Obama Cybersecurity Executive Order Nears Completion As Legislative Saga Continues

A cybersecurity executive order is nearing completion, but what could this mean for critical infrastructure companies?
The failure of the Cybersecurity Act of 2012 in the Senate marked another bill that bit the dust due to political controversy. Now the Obama administration appears to be getting closer to issuing an executive order aimed at improving security at critical infrastructure companies as supporters of the Cybersecurity Act continue to push for Congress to act.

Sen. John (Jay) D. Rockefeller IV (D-W.Va) wrote to the heads of the Fortune 500 this week, calling on them to play a larger role in reforming cybersecurity laws. Rockefeller, who also urged President Barack Obama to issue an executive order after the legislation failed in the Senate, told the CEOs that he was "profoundly disappointed" in the bill's failure and opposition from business groups toward plans to "create a voluntary program that would empower the private sector to collaborate with the federal government" and develop security practices for the companies to implement as they see fit.

"The cyber threat we face is unprecedented and we need an innovative and cooperative approach to between the private sector and the federal government to protect the country from it," he wrote, also stating that legislation will be needed regardless of whether an executive order is issued.

On Sept. 19, Department of Homeland Security Secretary Janet Napolitano told the Senate Committee on Homeland Security and Government Affairs that the executive order was still being drafted and must still be approved by President Obama, but is "close to completion."

According to Napolitano, an executive order cannot solve issues related to liability protections tied to information sharing, increasing criminal penalties against attackers, or increasing staff at DHS in order to deal with cyberthreats.

"We still need cyberlegislation," she told the committee. "This is something Congress should enact in a comprehensive fashion."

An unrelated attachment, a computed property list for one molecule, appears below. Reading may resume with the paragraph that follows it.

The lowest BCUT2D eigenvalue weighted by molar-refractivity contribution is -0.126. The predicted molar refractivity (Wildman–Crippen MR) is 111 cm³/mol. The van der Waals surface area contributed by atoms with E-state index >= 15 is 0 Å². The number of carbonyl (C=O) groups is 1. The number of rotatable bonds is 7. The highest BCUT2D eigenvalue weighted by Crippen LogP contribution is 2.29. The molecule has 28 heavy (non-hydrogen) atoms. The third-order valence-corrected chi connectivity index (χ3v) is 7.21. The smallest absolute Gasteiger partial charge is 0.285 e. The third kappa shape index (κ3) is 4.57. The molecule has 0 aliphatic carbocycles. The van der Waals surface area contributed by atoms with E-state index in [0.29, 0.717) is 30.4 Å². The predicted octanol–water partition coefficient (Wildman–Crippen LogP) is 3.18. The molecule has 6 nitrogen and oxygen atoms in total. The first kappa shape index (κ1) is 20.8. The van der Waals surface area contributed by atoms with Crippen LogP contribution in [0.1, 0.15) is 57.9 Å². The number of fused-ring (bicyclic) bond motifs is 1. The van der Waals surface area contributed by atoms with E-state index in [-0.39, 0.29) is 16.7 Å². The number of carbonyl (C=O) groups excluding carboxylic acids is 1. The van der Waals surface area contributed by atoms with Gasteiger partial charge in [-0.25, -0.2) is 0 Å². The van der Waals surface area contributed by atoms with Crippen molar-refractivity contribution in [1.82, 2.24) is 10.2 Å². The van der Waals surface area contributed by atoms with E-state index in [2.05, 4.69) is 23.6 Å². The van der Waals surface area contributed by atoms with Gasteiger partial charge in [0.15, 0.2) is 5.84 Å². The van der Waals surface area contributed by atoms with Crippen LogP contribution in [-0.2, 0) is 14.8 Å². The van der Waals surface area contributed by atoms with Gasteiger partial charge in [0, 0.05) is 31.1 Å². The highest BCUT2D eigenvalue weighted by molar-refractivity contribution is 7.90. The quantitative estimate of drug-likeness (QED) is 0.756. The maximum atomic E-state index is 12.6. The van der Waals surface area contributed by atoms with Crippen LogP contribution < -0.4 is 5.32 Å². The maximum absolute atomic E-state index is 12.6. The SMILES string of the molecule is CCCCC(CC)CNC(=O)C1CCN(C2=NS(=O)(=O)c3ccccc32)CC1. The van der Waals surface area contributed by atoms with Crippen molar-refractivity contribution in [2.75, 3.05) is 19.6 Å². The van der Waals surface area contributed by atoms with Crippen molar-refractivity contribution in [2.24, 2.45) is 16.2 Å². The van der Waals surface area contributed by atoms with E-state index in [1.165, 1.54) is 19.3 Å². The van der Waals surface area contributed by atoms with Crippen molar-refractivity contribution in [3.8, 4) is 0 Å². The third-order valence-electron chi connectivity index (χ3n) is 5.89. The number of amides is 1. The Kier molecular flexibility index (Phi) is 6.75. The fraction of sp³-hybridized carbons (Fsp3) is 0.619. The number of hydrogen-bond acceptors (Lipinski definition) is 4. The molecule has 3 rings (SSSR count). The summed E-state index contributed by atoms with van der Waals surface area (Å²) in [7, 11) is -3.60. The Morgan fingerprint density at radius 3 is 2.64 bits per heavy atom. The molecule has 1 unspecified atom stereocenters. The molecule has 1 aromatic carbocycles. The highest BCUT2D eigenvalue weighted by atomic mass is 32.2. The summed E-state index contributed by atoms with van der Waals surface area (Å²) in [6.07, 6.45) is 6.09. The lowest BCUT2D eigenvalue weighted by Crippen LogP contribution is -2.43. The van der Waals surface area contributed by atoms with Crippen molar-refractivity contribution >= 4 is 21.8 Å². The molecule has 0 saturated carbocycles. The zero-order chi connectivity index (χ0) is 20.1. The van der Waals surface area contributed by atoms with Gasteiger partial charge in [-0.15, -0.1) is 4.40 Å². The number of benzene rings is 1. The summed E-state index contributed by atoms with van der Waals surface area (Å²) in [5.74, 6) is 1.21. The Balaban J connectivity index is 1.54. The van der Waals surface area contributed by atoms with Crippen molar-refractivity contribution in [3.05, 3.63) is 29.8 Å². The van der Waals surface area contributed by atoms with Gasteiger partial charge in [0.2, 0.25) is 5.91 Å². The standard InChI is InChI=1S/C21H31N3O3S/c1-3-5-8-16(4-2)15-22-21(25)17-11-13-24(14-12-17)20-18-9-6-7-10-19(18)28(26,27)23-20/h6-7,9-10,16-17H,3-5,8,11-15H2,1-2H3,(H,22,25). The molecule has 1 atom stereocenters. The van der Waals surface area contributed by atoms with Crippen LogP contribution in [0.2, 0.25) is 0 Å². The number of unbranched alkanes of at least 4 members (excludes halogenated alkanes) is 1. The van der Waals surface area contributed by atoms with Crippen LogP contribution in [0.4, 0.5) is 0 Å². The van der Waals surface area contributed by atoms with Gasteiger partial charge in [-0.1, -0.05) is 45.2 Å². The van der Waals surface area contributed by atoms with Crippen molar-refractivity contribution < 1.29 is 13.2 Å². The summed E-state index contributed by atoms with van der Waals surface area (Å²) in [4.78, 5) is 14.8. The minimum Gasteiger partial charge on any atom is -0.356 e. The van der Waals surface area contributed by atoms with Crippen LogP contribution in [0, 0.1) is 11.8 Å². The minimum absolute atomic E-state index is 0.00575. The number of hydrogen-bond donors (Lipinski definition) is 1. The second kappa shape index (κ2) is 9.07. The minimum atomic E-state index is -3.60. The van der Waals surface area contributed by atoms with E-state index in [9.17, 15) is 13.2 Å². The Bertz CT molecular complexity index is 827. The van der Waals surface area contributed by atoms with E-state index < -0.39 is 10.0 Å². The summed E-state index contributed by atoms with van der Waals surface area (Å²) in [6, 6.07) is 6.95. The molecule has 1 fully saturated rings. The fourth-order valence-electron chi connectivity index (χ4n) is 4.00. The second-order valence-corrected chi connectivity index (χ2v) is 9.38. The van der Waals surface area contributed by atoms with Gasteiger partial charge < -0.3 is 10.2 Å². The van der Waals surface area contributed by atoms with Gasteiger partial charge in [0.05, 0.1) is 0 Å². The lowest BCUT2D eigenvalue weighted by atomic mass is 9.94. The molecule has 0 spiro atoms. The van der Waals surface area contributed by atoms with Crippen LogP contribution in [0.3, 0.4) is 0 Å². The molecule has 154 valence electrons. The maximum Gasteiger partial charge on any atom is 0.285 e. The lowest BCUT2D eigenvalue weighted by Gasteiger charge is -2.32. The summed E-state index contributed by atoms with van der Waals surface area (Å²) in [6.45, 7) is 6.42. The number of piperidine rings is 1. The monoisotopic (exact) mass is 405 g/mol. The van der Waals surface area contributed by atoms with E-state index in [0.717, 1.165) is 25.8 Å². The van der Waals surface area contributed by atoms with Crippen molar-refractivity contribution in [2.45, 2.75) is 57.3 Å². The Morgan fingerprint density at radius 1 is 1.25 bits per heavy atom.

Rainey Reitman, activism director at the Electronic Frontier Foundation (EFF), says that at this point, the organization neither opposes nor supports the executive order. Such an order, she says, will not have the authority to override existing privacy laws, and "at the end of the day ... can never be as dangerous for individual privacy as a new piece of legislation."

"Also, I know there are concerns that there is not enough attention paid to privacy protections in the most recently seen drafts of the executive order," she continues. "Remember that these are still early drafts, so there is still time to ensure that privacy safeguards are put in place. But, again, the most important thing is that an executive order doesn't have the legal authority to undo bedrock privacy laws."

The sharing of information between the government and critical infrastructure companies has been a thorny issue. Patrick Miller, CEO of the nonprofit Energy Sector Security Consortium (EnergySec), explains that much of the sharing that goes on today is one-way -- with that one-way heading in the direction of the government.

"I think that if we can get more actionable information ... the stuff that's typically classified, if we can declassify and take down some of the sensitivities and allow a little bit more information out there -- truly actionable information --then it would, I think, get these folks to move," he says. "In most cases, the CEOs hear there are all kinds of threats out there, but there [have been] rare briefings that they've actually been able to go to and get maybe even a temporary clearance to hear what the real issues are and see some real examples of what's actually going on out there."

Security is both science and art, Miller says, and skilled attackers will always be able to gain an advantage through innovation.

"I'm just not sure they can actually craft legislation that solves the problem," he says. "What they can do in a lot of ways is craft legislation that increases incentives to be secure, for example."

Anup Ghosh, CEO of Invincea and a former scientist with the Defense Advanced Research Projects Agency (DARPA), argues that when a cybersecurity standard is established by law, the "intended floor almost always becomes the ceiling."

"Almost all of the security budget is spent on achieving the minimum standard, and the effort becomes focused on compliance, audit, and reporting, rather than preventing or minimizing incidents," he says. "Because the threat in cyber is so dynamic, prescribing actions, methods, or approaches through legislation or regulation is almost always a failing proposition.

"Carrots or sticks focused around service up-time/downtime for critical infrastructure providers, or minimization of incidents and lost data, is more likely to produce desirable outcomes then checklists of what to do," he adds.

One of the more vocal critics of the Cybersecurity Act of 2012 was the U.S. Chamber of Commerce, which raised concerns that the legislation would place an unfair burden on businesses and could inadvertently hamper efforts to improve security.

"While concerns are understandable, the reality is that without a measuring stick, companies won't know if they have gone far enough in protecting themselves," opines Chris Petersen, CTO and LogRhythm. "Without enforcement, some companies will just kick the can down the road and hope for the best."

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